18 Aug 2009

Couple didn't know all river boarding risks, court told

10:06 pm on 18 August 2009

The partner of a British tourist who drowned while on a river boarding trip near Queenstown says they might not have gone if they had known more about the risks.

Mad Dog River Boarding and its director Brad McLeod are facing three charges under the Health and Safety in Employment Act in relation to the death of Emily Jordan on 29 April 2008.

Maritime New Zealand is prosecuting the Central Otago company, with each of the charges carrying a potential $250,000 fine.

Miss Jordan, 21, and her boyfriend Jonathon Armour decided to river board, a white-water activity using a modified wake board, while on holiday in the South Island.

The court was told she entered a rapid and became entangled and trapped against a rock in the Kawarau River with her head below the surface. She was under water for 20 minutes.

The section of river where the death occurred is characterised by water boils, swells and waves within canyon, and is rated a grade 3 rapid.

On Tuesday, the Queenstown District Court heard evidence from Mr Armour via video link from London.

Mr Amour told of the anguish he felt after realising that Miss Jordan was trapped beneath a rock in the river.

During cross-examination, Mr Armour said he signed a waiver form provided by Mad Dog River Boarding and was told that the trip was demanding.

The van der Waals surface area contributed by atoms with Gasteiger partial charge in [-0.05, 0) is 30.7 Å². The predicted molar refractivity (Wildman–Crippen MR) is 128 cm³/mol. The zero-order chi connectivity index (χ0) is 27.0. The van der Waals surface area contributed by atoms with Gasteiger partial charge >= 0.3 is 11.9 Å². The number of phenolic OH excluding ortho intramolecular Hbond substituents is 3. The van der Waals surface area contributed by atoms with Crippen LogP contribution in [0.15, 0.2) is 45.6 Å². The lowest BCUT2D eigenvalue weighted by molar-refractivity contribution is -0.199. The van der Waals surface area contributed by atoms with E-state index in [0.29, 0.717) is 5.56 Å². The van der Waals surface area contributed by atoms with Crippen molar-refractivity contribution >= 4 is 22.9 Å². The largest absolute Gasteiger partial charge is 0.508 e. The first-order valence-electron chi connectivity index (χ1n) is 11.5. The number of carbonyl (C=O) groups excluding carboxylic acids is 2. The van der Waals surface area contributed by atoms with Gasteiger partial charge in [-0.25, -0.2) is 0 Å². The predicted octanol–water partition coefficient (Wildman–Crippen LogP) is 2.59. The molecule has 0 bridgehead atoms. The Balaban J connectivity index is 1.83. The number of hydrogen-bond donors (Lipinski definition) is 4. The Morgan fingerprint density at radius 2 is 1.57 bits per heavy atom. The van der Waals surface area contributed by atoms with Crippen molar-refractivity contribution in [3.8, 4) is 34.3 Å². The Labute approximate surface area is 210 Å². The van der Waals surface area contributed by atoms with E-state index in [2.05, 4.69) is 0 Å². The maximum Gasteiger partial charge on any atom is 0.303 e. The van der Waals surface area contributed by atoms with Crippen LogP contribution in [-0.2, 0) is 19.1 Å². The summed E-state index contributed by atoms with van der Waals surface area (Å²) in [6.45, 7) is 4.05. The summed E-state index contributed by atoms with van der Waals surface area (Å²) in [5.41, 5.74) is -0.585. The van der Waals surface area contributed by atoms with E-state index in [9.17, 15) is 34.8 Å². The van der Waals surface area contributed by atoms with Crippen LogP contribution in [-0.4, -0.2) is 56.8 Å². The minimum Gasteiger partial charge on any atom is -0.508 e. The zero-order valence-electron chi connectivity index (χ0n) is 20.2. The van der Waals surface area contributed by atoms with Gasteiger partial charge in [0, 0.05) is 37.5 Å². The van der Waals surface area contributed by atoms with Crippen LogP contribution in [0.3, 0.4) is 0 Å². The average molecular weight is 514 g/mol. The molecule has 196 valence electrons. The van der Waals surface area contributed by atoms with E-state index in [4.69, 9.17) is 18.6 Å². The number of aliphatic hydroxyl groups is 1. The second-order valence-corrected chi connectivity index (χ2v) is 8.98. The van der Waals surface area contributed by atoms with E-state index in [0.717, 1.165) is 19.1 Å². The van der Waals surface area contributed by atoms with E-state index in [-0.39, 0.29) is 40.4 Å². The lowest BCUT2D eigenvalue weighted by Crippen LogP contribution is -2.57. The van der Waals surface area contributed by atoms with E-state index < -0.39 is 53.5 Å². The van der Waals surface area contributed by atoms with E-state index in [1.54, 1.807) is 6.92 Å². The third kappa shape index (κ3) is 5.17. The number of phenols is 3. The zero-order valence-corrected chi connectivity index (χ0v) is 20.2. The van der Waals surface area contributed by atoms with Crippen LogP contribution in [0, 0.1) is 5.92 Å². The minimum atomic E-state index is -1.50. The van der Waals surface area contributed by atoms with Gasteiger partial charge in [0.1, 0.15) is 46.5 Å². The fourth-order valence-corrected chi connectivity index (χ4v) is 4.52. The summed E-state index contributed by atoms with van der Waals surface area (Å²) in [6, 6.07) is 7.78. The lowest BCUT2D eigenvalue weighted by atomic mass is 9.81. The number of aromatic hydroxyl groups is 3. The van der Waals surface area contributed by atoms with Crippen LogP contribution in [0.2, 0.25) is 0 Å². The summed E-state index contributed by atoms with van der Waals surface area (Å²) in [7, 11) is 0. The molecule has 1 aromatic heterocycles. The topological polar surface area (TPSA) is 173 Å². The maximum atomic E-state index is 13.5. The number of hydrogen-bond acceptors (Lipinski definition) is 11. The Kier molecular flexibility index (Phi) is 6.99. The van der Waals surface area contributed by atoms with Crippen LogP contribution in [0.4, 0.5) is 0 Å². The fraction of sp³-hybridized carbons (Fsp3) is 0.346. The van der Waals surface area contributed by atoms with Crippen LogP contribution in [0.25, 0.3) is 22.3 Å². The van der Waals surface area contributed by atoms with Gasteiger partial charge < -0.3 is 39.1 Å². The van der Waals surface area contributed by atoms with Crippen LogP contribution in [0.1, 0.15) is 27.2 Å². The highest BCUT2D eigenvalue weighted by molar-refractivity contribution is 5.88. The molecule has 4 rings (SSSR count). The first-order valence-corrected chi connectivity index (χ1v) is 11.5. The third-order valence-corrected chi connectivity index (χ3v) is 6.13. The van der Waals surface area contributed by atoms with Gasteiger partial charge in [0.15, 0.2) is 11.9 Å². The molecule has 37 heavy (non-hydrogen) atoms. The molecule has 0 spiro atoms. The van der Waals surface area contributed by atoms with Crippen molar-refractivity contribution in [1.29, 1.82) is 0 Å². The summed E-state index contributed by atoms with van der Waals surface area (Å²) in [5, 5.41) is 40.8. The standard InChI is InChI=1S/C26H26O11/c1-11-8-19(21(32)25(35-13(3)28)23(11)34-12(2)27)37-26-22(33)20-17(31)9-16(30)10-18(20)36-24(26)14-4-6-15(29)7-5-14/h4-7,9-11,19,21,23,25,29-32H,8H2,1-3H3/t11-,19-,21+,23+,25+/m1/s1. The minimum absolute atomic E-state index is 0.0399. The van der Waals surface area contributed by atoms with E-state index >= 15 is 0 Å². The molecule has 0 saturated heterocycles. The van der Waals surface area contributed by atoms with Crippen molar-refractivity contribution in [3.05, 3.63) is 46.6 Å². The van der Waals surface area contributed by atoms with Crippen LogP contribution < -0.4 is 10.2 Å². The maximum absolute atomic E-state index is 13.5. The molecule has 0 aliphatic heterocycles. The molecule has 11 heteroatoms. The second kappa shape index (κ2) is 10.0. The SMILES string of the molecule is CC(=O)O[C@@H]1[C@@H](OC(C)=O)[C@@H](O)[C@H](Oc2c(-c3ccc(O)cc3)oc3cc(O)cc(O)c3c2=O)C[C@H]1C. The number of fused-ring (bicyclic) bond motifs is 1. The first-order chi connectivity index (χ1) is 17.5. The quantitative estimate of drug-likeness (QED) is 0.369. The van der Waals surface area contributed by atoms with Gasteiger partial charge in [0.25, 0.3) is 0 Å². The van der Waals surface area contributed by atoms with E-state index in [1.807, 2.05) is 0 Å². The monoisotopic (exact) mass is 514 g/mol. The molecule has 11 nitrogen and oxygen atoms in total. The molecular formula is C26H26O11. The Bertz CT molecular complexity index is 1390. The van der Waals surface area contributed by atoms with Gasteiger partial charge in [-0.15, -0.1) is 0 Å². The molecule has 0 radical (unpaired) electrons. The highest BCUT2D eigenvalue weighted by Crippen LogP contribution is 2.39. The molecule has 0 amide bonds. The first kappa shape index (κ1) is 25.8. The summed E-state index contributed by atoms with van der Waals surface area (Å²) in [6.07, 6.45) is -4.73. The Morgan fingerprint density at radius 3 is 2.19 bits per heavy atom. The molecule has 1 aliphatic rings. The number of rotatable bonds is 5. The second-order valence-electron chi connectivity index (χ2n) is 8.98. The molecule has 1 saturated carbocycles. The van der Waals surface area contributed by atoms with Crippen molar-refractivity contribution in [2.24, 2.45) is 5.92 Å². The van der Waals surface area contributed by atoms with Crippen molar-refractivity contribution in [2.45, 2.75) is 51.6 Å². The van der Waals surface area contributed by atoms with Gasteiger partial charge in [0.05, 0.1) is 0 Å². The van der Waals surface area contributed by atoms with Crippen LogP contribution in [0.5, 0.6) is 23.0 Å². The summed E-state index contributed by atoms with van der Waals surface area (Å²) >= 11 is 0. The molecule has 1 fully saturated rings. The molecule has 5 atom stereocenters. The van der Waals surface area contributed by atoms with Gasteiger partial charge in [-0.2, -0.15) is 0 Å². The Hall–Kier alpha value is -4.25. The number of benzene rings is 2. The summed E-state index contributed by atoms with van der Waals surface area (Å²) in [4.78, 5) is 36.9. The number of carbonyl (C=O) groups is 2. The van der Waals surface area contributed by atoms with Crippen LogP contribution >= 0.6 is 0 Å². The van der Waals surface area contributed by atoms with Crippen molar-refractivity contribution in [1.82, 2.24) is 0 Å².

However, he said there was nothing to suggest the possibility of dying during the trip, or that if anyone was trapped by rocks their rescue could be difficult.

Mr Armour said if he or Miss Jordan had been told this, they might never have taken the trip that day.

Guides 'joked' about safety issues

Tourist Ann Nichols took the same trip as Miss Jordan and told the court she believed the river was too dangerous for inexperienced swimmers.

Ms Nichols gave evidence via a video link from New York on Tuesday, saying the three guides on the trip joked about serious safety issues.

She says they did not adequately explain how dangerous the river could be and she panicked after entering the first rapid when she realised how overwhelming it was.

Ms Nichols was swept into the same rapid alongside Miss Jordan, and if she had known what the river was like, she never would have taken the trip.

Employee says nothing could be done

Guide Nicholas Kendrick told the court on Tuesday there was nothing that could be done to save Miss Jordan.

Mr Kendrick, operations manager for Mad Dog River Boarding, was in charge on the water on the day she died and said three guides were unable to free her.

He said the company did not carry ropes because it considered them a tangle hazard in water.

But the court was told that, after 20 minutes of being submerged, Miss Jordan was pulled free within minutes using ropes provided by another company.

On Monday, prosecutor Brent Stanaway said Mad Dog River Boarding failed to communicate to its clients the dangers of being trapped by rocks and how to escape from them quickly.